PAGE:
Highly porous flame-retardant and sustainable biofoams based on wheat gluten and in situ polymerized silica

Qiong Wu, Richard L. Andersson, Tim Holgate, Eva Johansson, Ulf W. Gedde, Richard T. Olsson, Mikael S. Hedenqvist

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This article presents a novel type of flame-retardant biohybrid foam with good insulation properties based on wheat gluten and silica, the latter polymerized in situ from hydrolysed tetraethyl orthosilicate (TEOS). This led to the formation of intimately mixed wheat gluten and silica phases, where, according to protein solubility measurements and infrared spectroscopy, the presence of silica had prohibited full aggregation of the proteins. The foams with "built-in" flame-retardant properties had thermal insulation properties similar to those of common petroleum- and mineral-based insulation materials. The foams, with a porosity of 87 to 91%, were obtained by freeze-drying the liquid mixture. Their internal structure consisted of mainly open cells between 2 and 144 μm in diameter depending on the foam formulation, as revealed by mercury intrusion porosimetry and scanning electron microscopy. The foams prepared with ≥30% TEOS showed excellent fire-retardant properties and fulfilled the criteria of the best class according to UL94 fire testing standard. With increasing silica content, the foams became more brittle, which was prevented by cross-linking the materials (using gluteraldehyde) in combination with a vacuum treatment to remove the largest air bubbles. X-ray photoelectron and infrared spectroscopy showed that silicon was present mainly as SiO2.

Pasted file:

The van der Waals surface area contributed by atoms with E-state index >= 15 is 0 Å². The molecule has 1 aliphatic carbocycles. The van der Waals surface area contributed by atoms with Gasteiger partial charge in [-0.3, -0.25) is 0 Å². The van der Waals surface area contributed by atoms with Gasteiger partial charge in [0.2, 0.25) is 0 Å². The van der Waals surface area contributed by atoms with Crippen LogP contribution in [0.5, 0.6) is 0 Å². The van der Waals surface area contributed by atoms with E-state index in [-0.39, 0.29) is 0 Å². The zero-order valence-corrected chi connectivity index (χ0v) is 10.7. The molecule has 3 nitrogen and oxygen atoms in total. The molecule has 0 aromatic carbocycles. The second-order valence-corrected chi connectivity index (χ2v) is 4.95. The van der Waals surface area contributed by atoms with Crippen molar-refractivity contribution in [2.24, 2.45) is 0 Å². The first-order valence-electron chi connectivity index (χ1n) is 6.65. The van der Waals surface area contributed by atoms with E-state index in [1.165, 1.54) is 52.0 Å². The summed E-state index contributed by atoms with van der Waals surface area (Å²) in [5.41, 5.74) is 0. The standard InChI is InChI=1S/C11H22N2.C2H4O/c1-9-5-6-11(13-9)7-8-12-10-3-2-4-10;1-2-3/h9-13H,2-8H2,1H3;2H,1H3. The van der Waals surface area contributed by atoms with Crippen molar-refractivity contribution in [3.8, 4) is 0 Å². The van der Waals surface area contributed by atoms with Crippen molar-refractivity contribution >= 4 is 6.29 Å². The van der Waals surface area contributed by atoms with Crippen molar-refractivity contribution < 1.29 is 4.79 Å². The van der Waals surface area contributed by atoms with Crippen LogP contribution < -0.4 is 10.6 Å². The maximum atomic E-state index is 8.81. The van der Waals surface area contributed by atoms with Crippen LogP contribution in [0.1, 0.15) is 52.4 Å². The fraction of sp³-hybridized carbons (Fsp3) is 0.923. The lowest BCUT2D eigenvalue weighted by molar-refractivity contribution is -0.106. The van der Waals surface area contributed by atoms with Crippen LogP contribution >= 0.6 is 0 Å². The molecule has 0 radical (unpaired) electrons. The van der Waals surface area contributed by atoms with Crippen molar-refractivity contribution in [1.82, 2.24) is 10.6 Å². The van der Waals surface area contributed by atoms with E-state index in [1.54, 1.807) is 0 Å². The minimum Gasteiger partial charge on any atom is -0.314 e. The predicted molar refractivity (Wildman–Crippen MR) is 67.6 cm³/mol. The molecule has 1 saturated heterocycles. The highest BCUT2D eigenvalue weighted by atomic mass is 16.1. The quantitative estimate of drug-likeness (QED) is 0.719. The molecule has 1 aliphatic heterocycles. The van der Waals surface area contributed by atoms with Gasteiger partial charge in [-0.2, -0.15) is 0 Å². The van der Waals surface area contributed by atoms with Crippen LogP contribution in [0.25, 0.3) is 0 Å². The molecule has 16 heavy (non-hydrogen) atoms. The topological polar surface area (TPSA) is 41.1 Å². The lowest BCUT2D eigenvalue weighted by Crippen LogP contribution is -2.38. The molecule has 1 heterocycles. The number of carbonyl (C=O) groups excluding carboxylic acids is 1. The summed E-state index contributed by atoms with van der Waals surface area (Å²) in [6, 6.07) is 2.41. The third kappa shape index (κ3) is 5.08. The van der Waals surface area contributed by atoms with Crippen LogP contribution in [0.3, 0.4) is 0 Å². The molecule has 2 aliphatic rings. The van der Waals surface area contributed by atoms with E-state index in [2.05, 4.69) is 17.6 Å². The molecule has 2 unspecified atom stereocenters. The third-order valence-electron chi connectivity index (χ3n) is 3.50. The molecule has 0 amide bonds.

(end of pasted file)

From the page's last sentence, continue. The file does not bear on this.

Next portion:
Original languageEnglish
JournalJournal of Materials Chemistry A
Issue number48
Pages (from-to)20996-21009
Number of pages14
Publication statusPublished - 2014


  • Flame retardants
  • Flammability testing
  • Infrared spectroscopy
  • Proteins
  • Scanning electron microscopy
  • Silica
  • Silicon oxides
  • Vacuum applications
  • Flame-retardant properties
  • Insulation materials
  • Insulation property
  • Mercury intrusion porosimetry
  • Protein solubility
  • Tetraethyl orthosilicates
  • Thermal insulation properties
  • X-ray photoelectrons
  • Thermal insulation


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